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Title: Optimized Necrotic Enteritis Model Producing Clinical and Subclinical Infection of 'Clostridium perfringens' in Broiler Chickens
Contributor(s): Wu, Shubiao  (author)orcid ; Rodgers, Nicholas  (author); Choct, Mingan  (author)orcid 
Publication Date: 2010
DOI: 10.1637/9338-032910-Reg.1
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Abstract: In this study we assessed the roles of 'Eimeria' infection and dietary manipulation (feeding a diet with a high level of fishmeal) in an Australian necrotic enteritis (NE) challenge model in broiler chickens. An experiment was designed to test the hypothesis that 'Eimeria' infection and dietary manipulation, i.e., inclusion of fishmeal in the diet, are necessary to induce NE experimentally. The results showed that the combination of 'Eimeria' administration and fishmeal feeding had a significant effect on induction of clinical and subclinical 'Clostridium perfringens' infection. The majority of the mortality that occurred during the second week of the trial was due to an NE outbreak following the 'C. perfringens' challenge. The mortality rate of the birds was 12.00% for the high-fishmeal (HFM; 500 g/kg) group and 9.33% for the low-fishmeal (LFM; 250 g/kg) group when the birds were subjected to 'C. perfringens' and 'Eimeria'. Fishmeal alone did not induce significant mortality in birds challenged only with 'C. perfringens' but showed a significantly higher 'C. perfringens' count than the non-fishmeal (NFM) control group. 'Eimeria' administration had a significant effect on NE-related mortality but did not have an effect on the 'C. perfringens' count. In accordance with the time course of bird mortality, it can be determined that of the 3 successive days of oral gavage with 'C. perfringens', the first inoculation was essential for inducing NE, but the third had no additional effect on NE-related mortality. Also, reducing the fishmeal level from 500 to 250 g/kg had no negative impact on the reproducibility of the model. It may be concluded that NE can be consistently induced under experimental conditions by feeding broilers a diet containing 250 g/kg fishmeal, using a single inoculation with low numbers of 'Eimeria', administering one or two oral 'C. perfringens' inoculations, and maintaining appropriate ambient temperatures and diets.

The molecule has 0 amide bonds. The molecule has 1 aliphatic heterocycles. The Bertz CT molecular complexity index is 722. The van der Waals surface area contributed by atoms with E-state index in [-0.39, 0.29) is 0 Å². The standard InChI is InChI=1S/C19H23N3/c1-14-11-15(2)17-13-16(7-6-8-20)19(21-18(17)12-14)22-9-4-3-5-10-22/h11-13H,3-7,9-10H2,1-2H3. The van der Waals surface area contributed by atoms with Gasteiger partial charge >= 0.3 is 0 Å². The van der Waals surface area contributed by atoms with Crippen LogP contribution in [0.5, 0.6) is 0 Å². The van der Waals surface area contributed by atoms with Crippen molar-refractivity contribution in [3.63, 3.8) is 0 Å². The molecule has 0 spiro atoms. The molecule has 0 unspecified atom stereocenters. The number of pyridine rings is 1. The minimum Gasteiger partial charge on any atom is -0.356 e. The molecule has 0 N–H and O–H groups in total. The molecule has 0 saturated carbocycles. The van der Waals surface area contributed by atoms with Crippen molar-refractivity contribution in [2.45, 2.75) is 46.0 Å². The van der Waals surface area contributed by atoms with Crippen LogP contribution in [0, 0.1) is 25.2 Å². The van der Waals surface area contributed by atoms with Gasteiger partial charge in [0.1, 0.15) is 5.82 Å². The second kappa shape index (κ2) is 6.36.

Publication Type: Journal Article
Source of Publication: Avian Diseases, 54(3), p. 1058-1065
Publisher: American Association of Avian Pathologists
Place of Publication: United States of America
ISSN: 1938-4351
Field of Research (FOR): 070204 Animal Nutrition
070709 Veterinary Pathology
Peer Reviewed: Yes
HERDC Category Description: C1 Refereed Article in a Scholarly Journal
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